Fishing Boat Accidents
Commercial fishing is described by the United States Coast Guard as “one of the most dangerous occupations in the world.” Going out into the high seas in every kind of weather is dangerous in and of itself, but the equipment used to process a catch can also be hazardous for workers if the proper safety precautions are not followed.
Maintenance of the vessel is also of utmost concern in preventing fishing boat accidents. Sadly, many employers are negligent in properly maintaining their fleets. They know that the Coast Guard does not have enough resources to inspect every fishing boat and enforce safety regulations. The vast majority of the 140,000 vessels regulated by the Coast Guard are from the commercial fishing industry.
Maritime law applies to workers who suffer injuries from a work accident while offshore. There are federal laws such as the Jones Act and the Commercial Fishing Safety Act that protect the rights of seamen who are injured due to an employer’s negligence. If you have been injured on the job in a fishing boat accident, you may be eligible for compensation under these laws. It is crucial that if you seek counsel from an attorney that you choose a firm with extensive experience in maritime law.
Commercial Fishing Safety Act
The Commercial Fishing Safety Act of 1991 established basic requirements for safety and maintenance of fishing vessels, including training the crew in safety procedures. It also stipulates that if a crew member is injured or killed, a report with a detailed description of the accident must be filed. This is to provide data to regulators on how the industry can be made safer. However, employers routinely fail to report injuries at sea because there is no penalty for those who violate this requirement.
The following are some of the most important safety regulations contained in the Commercial Fishing Safety Act:
- Basic safety equipment appropriate for the size and area of operation of the vessel is required, including life preservers, life rafts, survival craft, distress signals, ring life buoys, and most importantly – Emergency Position Indicating Radio Beacons (EPIRBS). Fire fighting equipment is also required. Survival equipment must be regularly inspected and tested and survival craft must be inspected by a U.S. Coast Guard certified facility.
- Safety guards for exposed machinery must be installed. Belt drives, gears, chains, and rotating shafts are all extremely hazardous for those who work on or near this type of machinery, especially on a vessel at sea. Machinery without guards can leave workers with serious lacerations, degloving, or amputation injuries. Many commercial fishing boats process their catch immediately and guards are required on all processing machinery including bait choppers, fish headers, and skinning machines.
- Alarm systems that are capable of reaching every member of the crew onboard are required.
- Bilge pumps and bilge piping appropriate to the vessel size are mandatory.
- Communication equipment is required and vital for a vessel being able to reach the Coast Guard in an emergency situation.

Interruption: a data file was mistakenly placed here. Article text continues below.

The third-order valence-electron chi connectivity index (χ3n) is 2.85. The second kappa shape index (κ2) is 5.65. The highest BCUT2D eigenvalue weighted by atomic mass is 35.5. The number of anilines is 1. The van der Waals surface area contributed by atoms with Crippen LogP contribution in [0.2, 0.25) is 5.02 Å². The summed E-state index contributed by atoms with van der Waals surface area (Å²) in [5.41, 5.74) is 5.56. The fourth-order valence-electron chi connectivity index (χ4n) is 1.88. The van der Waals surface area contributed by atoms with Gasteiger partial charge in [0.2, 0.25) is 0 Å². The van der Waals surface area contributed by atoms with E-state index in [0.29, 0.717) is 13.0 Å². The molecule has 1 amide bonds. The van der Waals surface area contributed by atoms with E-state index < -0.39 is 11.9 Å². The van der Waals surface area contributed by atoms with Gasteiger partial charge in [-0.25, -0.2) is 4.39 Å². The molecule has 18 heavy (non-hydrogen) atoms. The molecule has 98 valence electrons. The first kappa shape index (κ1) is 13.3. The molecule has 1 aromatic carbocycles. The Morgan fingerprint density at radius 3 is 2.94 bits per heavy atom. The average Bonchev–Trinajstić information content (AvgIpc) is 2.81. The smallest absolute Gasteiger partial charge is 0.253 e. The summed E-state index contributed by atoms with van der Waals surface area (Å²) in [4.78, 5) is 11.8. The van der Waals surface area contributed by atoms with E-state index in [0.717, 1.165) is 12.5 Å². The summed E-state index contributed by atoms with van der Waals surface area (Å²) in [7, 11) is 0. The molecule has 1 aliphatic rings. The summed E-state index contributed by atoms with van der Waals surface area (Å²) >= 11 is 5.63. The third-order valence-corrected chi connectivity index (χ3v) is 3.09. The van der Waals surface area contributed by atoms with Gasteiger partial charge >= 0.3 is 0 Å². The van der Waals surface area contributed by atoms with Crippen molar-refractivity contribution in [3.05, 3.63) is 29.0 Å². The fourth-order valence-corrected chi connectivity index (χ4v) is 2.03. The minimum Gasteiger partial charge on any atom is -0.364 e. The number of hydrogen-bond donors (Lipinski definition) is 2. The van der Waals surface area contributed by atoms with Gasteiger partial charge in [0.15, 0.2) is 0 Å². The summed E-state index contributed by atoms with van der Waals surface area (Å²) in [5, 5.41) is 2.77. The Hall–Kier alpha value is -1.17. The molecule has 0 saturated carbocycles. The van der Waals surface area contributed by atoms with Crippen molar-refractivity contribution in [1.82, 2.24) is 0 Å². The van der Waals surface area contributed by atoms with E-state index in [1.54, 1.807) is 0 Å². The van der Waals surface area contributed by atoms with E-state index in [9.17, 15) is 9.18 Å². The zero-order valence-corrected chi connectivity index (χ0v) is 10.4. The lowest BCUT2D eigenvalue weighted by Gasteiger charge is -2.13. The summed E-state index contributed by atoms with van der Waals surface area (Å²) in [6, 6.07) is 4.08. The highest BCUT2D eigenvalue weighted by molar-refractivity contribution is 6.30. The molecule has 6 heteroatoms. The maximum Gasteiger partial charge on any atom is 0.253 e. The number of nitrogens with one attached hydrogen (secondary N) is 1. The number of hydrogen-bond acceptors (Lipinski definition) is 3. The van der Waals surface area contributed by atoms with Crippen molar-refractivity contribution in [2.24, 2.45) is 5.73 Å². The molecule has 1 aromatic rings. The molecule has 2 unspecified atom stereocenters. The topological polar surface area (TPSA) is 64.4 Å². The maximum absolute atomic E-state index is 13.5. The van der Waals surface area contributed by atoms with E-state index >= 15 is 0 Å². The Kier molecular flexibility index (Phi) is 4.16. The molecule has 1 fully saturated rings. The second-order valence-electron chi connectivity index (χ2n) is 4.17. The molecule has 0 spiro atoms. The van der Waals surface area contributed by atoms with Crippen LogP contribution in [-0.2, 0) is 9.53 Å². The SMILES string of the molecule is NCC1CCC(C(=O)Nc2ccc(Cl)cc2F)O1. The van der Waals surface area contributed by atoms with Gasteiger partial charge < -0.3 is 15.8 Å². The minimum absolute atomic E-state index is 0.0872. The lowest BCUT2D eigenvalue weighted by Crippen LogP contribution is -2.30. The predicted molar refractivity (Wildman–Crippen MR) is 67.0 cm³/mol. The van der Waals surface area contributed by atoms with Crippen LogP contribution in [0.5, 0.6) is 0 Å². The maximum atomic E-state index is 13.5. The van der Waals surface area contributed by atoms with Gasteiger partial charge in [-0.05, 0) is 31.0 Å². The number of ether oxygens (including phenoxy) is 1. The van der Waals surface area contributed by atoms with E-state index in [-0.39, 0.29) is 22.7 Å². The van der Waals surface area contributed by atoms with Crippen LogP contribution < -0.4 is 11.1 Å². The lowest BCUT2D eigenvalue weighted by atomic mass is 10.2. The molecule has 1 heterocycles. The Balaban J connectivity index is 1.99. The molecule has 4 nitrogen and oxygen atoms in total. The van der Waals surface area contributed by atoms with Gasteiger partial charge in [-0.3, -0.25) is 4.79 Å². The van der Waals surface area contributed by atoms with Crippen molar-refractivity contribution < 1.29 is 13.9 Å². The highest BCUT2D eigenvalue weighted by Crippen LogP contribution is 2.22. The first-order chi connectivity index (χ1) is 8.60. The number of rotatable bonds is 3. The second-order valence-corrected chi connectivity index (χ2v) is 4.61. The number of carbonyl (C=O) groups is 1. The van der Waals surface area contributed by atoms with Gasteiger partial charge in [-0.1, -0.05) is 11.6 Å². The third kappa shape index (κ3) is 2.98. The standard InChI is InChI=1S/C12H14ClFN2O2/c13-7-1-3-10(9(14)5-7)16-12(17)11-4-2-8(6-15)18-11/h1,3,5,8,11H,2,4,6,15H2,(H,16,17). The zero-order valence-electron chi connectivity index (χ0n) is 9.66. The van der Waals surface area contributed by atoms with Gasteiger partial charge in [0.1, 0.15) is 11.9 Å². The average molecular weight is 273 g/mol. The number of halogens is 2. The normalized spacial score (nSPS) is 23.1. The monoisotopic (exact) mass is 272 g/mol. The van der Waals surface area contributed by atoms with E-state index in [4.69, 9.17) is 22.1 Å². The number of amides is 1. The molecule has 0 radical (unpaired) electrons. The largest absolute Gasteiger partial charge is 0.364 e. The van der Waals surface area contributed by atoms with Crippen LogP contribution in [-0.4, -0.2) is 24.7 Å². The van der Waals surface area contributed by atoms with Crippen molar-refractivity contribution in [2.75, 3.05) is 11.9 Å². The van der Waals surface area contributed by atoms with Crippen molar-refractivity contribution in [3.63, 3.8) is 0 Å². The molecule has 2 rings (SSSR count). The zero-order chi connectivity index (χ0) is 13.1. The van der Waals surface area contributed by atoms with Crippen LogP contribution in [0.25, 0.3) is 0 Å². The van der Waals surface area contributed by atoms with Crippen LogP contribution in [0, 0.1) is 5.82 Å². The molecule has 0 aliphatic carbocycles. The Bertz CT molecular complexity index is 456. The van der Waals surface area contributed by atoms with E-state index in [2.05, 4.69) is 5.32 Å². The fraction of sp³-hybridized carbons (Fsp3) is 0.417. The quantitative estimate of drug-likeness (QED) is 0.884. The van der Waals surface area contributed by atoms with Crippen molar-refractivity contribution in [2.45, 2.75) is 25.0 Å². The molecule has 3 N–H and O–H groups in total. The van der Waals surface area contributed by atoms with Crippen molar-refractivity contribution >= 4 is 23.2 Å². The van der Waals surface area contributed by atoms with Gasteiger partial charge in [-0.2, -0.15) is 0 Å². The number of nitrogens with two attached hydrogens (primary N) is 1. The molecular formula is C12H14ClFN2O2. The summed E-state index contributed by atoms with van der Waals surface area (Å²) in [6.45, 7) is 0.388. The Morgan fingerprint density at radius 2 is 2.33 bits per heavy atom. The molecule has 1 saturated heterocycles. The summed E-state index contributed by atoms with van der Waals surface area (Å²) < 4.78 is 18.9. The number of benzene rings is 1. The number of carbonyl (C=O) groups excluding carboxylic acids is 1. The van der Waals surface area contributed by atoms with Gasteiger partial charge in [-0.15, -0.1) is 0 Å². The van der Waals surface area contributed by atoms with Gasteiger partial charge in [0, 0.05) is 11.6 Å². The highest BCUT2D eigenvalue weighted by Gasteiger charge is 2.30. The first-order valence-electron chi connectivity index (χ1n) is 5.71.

- Employers must train the crew in proper safety procedures, run regular safety drills and test alarm systems.
- An emergency source of power for the steering system, navigation lights, fire protection equipment, communication equipment, bilge pumps, and alarms must be installed in a location outside the main machinery space.
- Stability of the vessel is strictly regulated by the Act and must be carefully calculated and tested. Stability instructions for all operating conditions must be presented in a clear and understandable manner for vessel operators to adhere to. Improper loading is a common cause of fishing boat accidents.
- Water/weathertightness is also a safety concern and the Act requires each opening on a vessel to have a water/weathertight closure device.
Compensation for Injuries from Fishing Boat Accidents
While some commercial fishing companies operate by following required safety procedures, many find it too expensive to install every bit of safety equipment and try to cut corners. Under the Jones Act, failure to follow federal safety regulations is an act of negligence. A seaman injured because of the negligence of a vessel owner may be entitled to compensation for medical expenses, lost wages, lost earning capacity, the cost of training for a new job, pain and suffering, and disability and disfigurement if applicable. An attorney specializing in maritime law can analyze the circumstances of the accident and hold responsible parties accountable.
South Jersey Maritime Accident Lawyers at Freedman & Lorry, P.C. Advocate for Seamen Injured in Fishing Boat Accidents
If you have been injured in a fishing boat accident, the experienced South Jersey maritime accident lawyers at Freedman & Lorry, P.C. can help. Our skilled team has extensive knowledge garnered from representing every type of maritime professional and will fight to get you the maximum compensation available for your case. Call us at 888-999-1962 or contact us online to schedule a free consultation. We have three locations serving clients in Southern and Central New Jersey, including Cape May, Gloucester, and Wildwood, as well as Philadelphia, and North Carolina.